Adapting a Past, Present, and Future Mindset

Many of us have been informed of the importance to live in the present moment, to forget the past, and to stop worrying about the future. While these suggestions are usually met with good intention and considered to be fairly good advice, this type of thinking is actually only relevant during certain circumstances. In a given situation, it might in fact be more important to consider your past, or place a greater emphasis on thinking about the future rather than the present moment.

If this seems contradicting to what you typically hear about in the mindfulness media, you’re right, it is. But I’d like to shed some light on the often mis-conceptualized idea of always “living in the moment” and instead give evidence as to when you might benefit from spending time more so in a past or future context.   

Let’s first look into how the past, present, and future orientations are defined.

The Past

A “past” mindset is often characterized by nostalgic memories and pleasurable views of previous family and friend relationships, with happiness seeming to derive from warm, personal interactions. However, with one’s past also comes the chance of holding onto negative emotions, thoughts and feelings, anxieties, sorrows that we may experience in life. Additionally, there are also cultural differences when having a “past” mindset. For instance, from a Western (American) perspective, the “past” orientation can produce a conservative, cautious approach to life with an unwillingness to experience new things. This is often thought of as a negative mindset. From an Eastern (Asian, Indigenous) perspective, paying attention to the past might ensure the passing down of traditions and rituals from generation to generation. This instead is viewed as a positive mindset to have.

The Present

When describing a person who lives in the here and now from a Western perspective, one typically derives pleasure from highly intense activities, thrills and excitements, and is open to adventures of the moment, often placing value on experiences of present gratification. This approach could sometimes be harmful and detrimental to the person and their future when “living in the moment” involves short-term pleasures like drugs, partying, risky driving, sexual encounters, etc. The Western perspective reflects the fact that a person may not necessarily think ahead about potential liabilities of such excitement activities.

When taking an Eastern perspective however, living in the moment may be centered on the concepts of calmness, meditation, flow, and mindfulness, and is not associated with potential detrimental effects on an individual or their future. It is more so interpreted as paying less attention to time as it relates to a clock, and instead view time as related to what is happening in the moment. In this way, the practice of being “mindful” from Eastern cultures is becoming more attractive to people in the West (Hence, the growing interest of adapting mindful practices, such as the advice and tips listed in the Mindfulness by Paula blog!).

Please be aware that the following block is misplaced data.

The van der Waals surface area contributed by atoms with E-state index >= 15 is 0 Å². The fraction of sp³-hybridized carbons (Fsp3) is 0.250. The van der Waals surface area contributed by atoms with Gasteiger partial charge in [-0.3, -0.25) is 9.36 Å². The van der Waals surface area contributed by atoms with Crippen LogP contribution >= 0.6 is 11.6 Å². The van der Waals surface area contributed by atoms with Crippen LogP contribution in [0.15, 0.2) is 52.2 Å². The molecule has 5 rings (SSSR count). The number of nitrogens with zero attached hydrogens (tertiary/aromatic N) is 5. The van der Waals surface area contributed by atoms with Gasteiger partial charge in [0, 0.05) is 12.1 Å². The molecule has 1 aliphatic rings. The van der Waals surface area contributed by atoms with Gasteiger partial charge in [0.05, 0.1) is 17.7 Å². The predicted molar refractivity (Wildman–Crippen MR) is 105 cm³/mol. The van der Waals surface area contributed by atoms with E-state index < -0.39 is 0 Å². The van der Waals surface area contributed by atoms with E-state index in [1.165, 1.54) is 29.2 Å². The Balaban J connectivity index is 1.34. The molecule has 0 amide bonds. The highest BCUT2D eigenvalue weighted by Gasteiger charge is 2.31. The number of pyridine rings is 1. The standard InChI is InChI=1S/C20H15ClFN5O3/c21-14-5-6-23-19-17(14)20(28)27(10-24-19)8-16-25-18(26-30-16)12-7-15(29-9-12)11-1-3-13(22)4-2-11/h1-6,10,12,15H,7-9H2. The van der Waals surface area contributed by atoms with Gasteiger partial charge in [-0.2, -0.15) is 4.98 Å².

The Future

A person with a future orientation often thinks ahead to the possible consequences of their actions, forms clear goals, and strategizes to reach those goals. They’re more likely to engage in preventative behaviours to lessen the chance of “bad” things happening in the future. Such people are typically successful in life’s endeavours- academics, jobs, sports, health, etc. Some future-mindset people however don’t experience a lot of pleasure from simply being with others or recalling previous social activities. Additionally, embracing a future orientation may not be viewed positively by all cultures.

Reading through these three perspectives, which one do you think you have? Chances are, we all take on a past, present, and future mindset at various times of the day and may switch between them during different situations of our lives.

Finding Balance

The key to having balance in these three perspectives of time is in your ability to use the mindset that best fits your situation. This means, “Working hard when it’s time to work. Playing intensively when it’s time to play. Actively listening and socializing with others while gathering together. Laughing at jokes and the craziness of life. Indulging in desire and passion” – as quoted by Boniwell and Zimbardo. Being flexible and capable of switching to an appropriate temporal perspective results in the most productive approach to how we spend our time.

Having said that, our cultural influences, societies, and communities may affect which mindset we think may be best to choose in a given scenario:

Western cultures tend to place a priority on mastering their future, emphasizing action or goal-oriented activities, and may be judged by what they do or accomplish, more so than by who they are as a person. They might be more focused on controlling their surrounding environment and place a great importance on planning for their future.

Eastern cultures tend to view time as a plentiful resource, with human relationships taking priority. They tend to view the self and other people as interrelated, placing importance on interdependence and interacting with people. A common view is that the experience of suffering is a necessary part of the human existence.

Considering the cultural context that may be applicable to you, it’s important to embrace a positive psychological mindset. One perspective may be ideal for you, but not for someone else. In the end, be true to yourself when thinking about which frame of mind to adapt in any point in time, whether that may be cherishing your past, learning to be mindful in the present, or having hope for the future.



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